"Soft" Research

I have a firm belief that unstructured play is important for intellectual development.  This is true both for small children and for grown up scientists!  A lot of the projects listed here are ideas that I have "played" with, to varying degrees of success.  They can all be described, if you want, as belonging to classical condensed matter and statistical physics.

 

Theory of supercapacitors and electrochemical interfaces

This line of research deals with describing the structure of electrochemical interfaces using ideas from the physics of correlated electron systems. When electrons have a sufficiently strong interaction with each other, they are crystallized by their mutual repulsion and form a "Wigner crystal".  This arrangement is highly compressible, since electrons that avoid each other pay a lower energy cost when their density is increased.

Similarly, when charged ions are arranged at the interface with an electrode, they can form a crystal-like arrangement, and this arrangement is also highly compressible.  The implication is that a large amount of charge can be stored at the interface for a relatively low driving voltage.  In other words, the interface has a large capacitance, and therefore a great capacity for energy storage.

This general idea has found a number of applications to so-called "supercapacitors", which are energy storage devices that are designed to store energy like batteries without relying on any slow chemical reactions.

Relevant past publications:

 

The "Price of Anarchy" in Congestible Networks

 

Describing the routing of traffic through a congestible network -- such as cars in a road network or information through a computer network -- has long been the domain of game theory.  Game theoretical ideas were first employed more than a century ago to show that "selfish" choices made by users in networks do not, in general, lead to optimal network flow.  The degree of self-interest-driven suboptimality that arises in congsetible networks is dubbed the "price of anarchy" (POA), and predicting its severity is a difficult and in many cases urgently-studied problem.

I have become interested in trying to apply ideas from statistical physics to understand how and when large POA arises in congestible networks.  My recent work has shown, in particular, that the POA becomes maximally large in a network when it is poised near a percolation threshold -- i.e., when its most efficient roads just barely connect across the system.  Near this percolation point, the properties of the POA can be described using ideas from the theory of phase transitions in statistical physics.

I am interested now in understanding how universally this condition arises in real world networks, and whether a maximally large POA is in fact the most natural condition for a many-user network.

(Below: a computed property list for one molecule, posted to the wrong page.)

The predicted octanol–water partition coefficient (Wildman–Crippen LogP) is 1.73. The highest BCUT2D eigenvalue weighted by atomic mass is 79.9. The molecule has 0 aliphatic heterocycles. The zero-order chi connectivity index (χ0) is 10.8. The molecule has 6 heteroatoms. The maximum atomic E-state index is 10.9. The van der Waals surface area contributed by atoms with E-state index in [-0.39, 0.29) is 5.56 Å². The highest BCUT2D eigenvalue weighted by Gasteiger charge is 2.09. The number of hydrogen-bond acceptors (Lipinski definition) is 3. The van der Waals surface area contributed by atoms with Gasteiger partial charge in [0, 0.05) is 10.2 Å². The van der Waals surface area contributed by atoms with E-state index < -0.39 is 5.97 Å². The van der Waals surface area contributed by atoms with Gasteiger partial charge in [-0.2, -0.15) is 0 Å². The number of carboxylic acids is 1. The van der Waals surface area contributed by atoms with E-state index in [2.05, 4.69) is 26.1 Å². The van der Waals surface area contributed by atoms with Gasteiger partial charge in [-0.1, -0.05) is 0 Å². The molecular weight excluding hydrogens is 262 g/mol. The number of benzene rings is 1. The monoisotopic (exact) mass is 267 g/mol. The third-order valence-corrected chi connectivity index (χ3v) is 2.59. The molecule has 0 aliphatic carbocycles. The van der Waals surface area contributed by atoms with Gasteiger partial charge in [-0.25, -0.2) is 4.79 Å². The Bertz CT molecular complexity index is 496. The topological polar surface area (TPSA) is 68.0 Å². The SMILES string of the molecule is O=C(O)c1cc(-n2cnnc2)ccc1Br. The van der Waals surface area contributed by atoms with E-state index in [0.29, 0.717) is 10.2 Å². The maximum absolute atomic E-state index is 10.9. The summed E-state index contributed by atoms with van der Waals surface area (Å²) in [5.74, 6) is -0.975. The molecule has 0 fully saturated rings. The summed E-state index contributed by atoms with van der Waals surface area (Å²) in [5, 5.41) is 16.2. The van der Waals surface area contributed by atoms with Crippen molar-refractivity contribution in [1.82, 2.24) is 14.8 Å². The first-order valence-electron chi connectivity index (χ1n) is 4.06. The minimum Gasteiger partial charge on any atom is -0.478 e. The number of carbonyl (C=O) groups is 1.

Relevant past publications:

 

Understanding the "interaction law" in pedestrian crowds and social systems

Large collections of humans or other animals often bear a surprising similarity to interacting particle systems.  For example, they can exhibit features like vortices, shock waves, jamming transitions, and phase-separation instabilities.  These visual similarities suggest the tantalizing possibility that "social" systems can be mapped onto "physical" systems, which would allow one to understand their dynamics by drawing on the huge repository of results and techniques in condensed matter physics.

A basic stumbling block for this idea, however, is that it is unclear how one should think about the "interaction law" between individuals in the group, which is the basic input for many-body theory in physics.  In a series of ongoing works, I have been collaborating with researchers in computer science to consider the question of how to describe interactions between pedestrians in a crowd.  Our key idea is that the strength of interactions between pedestrians is encoded in the quantitative form of their spatial correlations (as in the world of correlated electron physics).  By adapting ideas and analysis techniques from statistical physics, we were able to identify a surprisingly simple and robust result.  Namely, that the "interaction energy" between pedestrians in a crowd is proportional to the inverse square of their projected time to collision.

More broadly, the approach of measuring correlations in order to identify and quantify the form of the interaction law is a powerful one, and it has the potential for application across a wide set of social problems.

Relevant past publications:

Theory of optimal strategy in basketball

The past six years or so have seen a huge shift in how quantitative thinking is applied to sports strategy.  I have been somewhat involved in this "revolution", authoring a number of papers and giving a couple of (prize-winning) talks at the MIT Sloan Sports Analytics Conference.  My works have generally focused on basketball, and have adopted ideas from game theory, statistical mechanics, and the theory of optimal stopping problems.  One of my public-level talks is recorded here

Relevant past publications: